A clear majority of global CEOs have not factored the threat of climate change into their strategic risk management activities, while a large hardcore rump still does not even acknowledge there is a problem, according to a study from PriceWaterhouseCoopers.
This year’s annual global CEO survey from PWC reported only a modest increase on the number of CEOs who see climate as an extreme threat, and revealed a solid group of more than a quarter who express few or no concerns.
At least climate change made the top 10 lists of threats this time around — last year it didn’t even do that.
Addressing the issue at the launch of the report, PriceWaterhouseCoopers chairman Robert Moritz said that while this is a topic that is discussed worldwide, the issue of climate has risen slightly, but not prominently, in the minds of the CEOs.
“What is surprising, though, is even with that rise, about 60 per cent of those CEOs that we serve have not built into their strategic plans the issue of climate, and what they should be doing differently.”
He said this is a cause for concern around the risk and the threat, versus the realities of action and outcomes that they’re looking to achieve.
Leaders and laggards
“So the challenges are many. And with that in mind what we see in organisations today is there is a big difference between those that are moving with speed and agility to react to the uncertainties that are out there. And yes, there definitely are risks, but also opportunities that the CEOs are seeing.”
According to the report, “Last year, 24 per cent of CEOs selected climate change as an extreme concern; this year, it was selected by 30 per cent. This may seem like a notable jump, but in the context of rising anxiety about nearly all threats, it represents just a marginal increase.
“In fact, at a country level, our results show a moderately negative correlation between exposure to natural hazards and companies’ preparedness for climate-related risk. Companies in the countries with the most exposure — which are generally among the largest contributors to CO2 emissions — are less likely to have embedded climate change into their overall risk management approach.”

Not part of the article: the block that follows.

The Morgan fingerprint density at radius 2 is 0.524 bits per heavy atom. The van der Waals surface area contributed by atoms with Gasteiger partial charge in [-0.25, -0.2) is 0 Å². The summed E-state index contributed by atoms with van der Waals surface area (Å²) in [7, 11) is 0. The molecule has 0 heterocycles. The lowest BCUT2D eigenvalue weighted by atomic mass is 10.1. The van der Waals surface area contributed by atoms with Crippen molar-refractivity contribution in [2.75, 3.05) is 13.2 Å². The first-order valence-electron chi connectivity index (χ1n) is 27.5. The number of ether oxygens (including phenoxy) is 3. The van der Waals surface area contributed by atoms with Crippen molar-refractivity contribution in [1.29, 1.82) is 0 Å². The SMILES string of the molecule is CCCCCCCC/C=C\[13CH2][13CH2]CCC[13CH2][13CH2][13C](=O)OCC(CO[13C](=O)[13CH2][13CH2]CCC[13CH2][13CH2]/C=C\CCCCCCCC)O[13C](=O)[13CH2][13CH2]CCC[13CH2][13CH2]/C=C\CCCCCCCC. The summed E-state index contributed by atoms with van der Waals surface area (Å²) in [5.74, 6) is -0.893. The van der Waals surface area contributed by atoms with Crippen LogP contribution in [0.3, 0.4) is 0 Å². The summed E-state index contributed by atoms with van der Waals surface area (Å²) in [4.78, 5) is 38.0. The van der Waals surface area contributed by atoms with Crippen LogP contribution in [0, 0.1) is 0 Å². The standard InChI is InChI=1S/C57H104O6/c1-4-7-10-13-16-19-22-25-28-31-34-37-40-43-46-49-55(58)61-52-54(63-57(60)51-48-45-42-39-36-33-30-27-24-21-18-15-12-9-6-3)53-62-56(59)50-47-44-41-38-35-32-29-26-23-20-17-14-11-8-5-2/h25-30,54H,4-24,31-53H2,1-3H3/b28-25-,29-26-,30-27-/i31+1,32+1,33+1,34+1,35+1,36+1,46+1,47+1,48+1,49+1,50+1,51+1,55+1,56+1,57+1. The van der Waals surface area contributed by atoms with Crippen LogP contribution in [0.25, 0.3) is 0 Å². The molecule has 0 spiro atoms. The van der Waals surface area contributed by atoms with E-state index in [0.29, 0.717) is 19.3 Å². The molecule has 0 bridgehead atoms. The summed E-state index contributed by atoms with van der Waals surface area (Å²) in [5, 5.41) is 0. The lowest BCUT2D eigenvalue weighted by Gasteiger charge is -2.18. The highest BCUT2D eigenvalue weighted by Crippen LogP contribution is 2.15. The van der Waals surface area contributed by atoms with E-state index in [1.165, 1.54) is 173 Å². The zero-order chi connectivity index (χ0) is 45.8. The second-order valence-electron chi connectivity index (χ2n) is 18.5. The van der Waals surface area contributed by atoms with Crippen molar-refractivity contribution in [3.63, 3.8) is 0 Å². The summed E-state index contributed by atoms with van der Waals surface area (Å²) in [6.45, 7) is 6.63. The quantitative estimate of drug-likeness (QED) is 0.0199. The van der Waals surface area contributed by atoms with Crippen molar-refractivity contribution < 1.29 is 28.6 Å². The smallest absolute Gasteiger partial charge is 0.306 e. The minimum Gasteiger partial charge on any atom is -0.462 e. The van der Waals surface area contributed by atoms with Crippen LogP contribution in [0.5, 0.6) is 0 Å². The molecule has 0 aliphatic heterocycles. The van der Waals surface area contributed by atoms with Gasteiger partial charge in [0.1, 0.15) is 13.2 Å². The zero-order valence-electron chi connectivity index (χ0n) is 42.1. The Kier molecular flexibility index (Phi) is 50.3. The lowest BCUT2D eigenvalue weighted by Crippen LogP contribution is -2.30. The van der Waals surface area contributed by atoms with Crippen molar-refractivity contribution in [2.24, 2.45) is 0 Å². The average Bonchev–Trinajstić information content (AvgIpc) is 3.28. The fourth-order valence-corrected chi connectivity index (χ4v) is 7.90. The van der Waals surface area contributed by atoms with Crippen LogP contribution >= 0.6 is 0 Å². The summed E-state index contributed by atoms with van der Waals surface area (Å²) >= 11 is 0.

The decarbonisation imperative is particularly challenging for certain industries and regions, according to the authors of the PWC study.
The report quotes Jeroen Drost, CEO of SHV Holdings, one of the largest family-owned businesses in the Netherlands, with operations in 58 countries and territories and holdings in transportation and oil, among other sectors on the issue.
“We’re very focused on bio-based and renewable fuels, and our goal is to supply 100 per cent renewably sourced energy by 2040. … But at the moment, that’s just not possible. It’s an illusion to think that the world could do without oil and gas.”
There is some good news though. The pandemic has not caused companies to abandon commitments such as net-zero commitments.
“Despite extraordinary challenges, 2020 brought a burgeoning number of net-zero commitments,” the authors note. “Although business participation continues to lag government targets, CEOs are pushing for greater reporting: When asked which areas of their business they should be doing more reporting on, 43 per cent of CEOs chose environmental impact, the greatest share of any area.”
The authors argue that if CEOs embrace emissions accountability — “And start applying the same rigour typically reserved for financial reporting” — they believe more meaningful climate action should follow.
Image credit: Photo by Markus Spiske on Unsplash